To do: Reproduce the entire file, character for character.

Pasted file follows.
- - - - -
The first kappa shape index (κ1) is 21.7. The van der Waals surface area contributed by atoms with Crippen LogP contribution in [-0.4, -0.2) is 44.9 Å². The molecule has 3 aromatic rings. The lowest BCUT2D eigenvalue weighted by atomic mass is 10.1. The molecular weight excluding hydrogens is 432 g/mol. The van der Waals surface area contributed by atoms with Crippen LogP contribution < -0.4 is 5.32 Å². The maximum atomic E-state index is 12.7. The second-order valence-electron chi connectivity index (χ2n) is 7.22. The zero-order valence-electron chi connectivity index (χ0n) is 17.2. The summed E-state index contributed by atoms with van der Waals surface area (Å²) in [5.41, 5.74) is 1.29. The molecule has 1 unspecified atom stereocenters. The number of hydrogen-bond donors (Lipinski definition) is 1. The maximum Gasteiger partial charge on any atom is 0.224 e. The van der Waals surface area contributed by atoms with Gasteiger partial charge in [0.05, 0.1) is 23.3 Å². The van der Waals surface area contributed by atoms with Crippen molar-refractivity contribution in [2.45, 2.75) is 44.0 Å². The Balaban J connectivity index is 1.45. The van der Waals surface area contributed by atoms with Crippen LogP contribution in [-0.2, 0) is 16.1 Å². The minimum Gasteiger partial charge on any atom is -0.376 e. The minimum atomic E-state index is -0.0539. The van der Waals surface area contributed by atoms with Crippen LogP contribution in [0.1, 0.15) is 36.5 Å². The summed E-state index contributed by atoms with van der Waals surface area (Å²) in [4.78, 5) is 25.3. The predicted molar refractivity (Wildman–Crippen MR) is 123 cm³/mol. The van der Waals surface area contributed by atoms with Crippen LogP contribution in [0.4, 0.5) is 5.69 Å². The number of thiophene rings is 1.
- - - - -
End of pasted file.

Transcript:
The first kappa shape index (κ1) is 21.7. The van der Waals surface area contributed by atoms with Crippen LogP contribution in [-0.4, -0.2) is 44.9 Å². The molecule has 3 aromatic rings. The lowest BCUT2D eigenvalue weighted by atomic mass is 10.1. The molecular weight excluding hydrogens is 432 g/mol. The van der Waals surface area contributed by atoms with Crippen LogP contribution < -0.4 is 5.32 Å². The maximum atomic E-state index is 12.7. The second-order valence-electron chi connectivity index (χ2n) is 7.22. The zero-order valence-electron chi connectivity index (χ0n) is 17.2. The summed E-state index contributed by atoms with van der Waals surface area (Å²) in [5.41, 5.74) is 1.29. The molecule has 1 unspecified atom stereocenters. The number of hydrogen-bond donors (Lipinski definition) is 1. The maximum Gasteiger partial charge on any atom is 0.224 e. The van der Waals surface area contributed by atoms with Gasteiger partial charge in [0.05, 0.1) is 23.3 Å². The van der Waals surface area contributed by atoms with Crippen molar-refractivity contribution in [2.45, 2.75) is 44.0 Å². The Balaban J connectivity index is 1.45. The van der Waals surface area contributed by atoms with Crippen LogP contribution in [-0.2, 0) is 16.1 Å². The minimum Gasteiger partial charge on any atom is -0.376 e. The minimum atomic E-state index is -0.0539. The van der Waals surface area contributed by atoms with Crippen LogP contribution in [0.1, 0.15) is 36.5 Å². The summed E-state index contributed by atoms with van der Waals surface area (Å²) in [4.78, 5) is 25.3. The predicted molar refractivity (Wildman–Crippen MR) is 123 cm³/mol. The van der Waals surface area contributed by atoms with Crippen LogP contribution in [0.4, 0.5) is 5.69 Å². The number of thiophene rings is 1.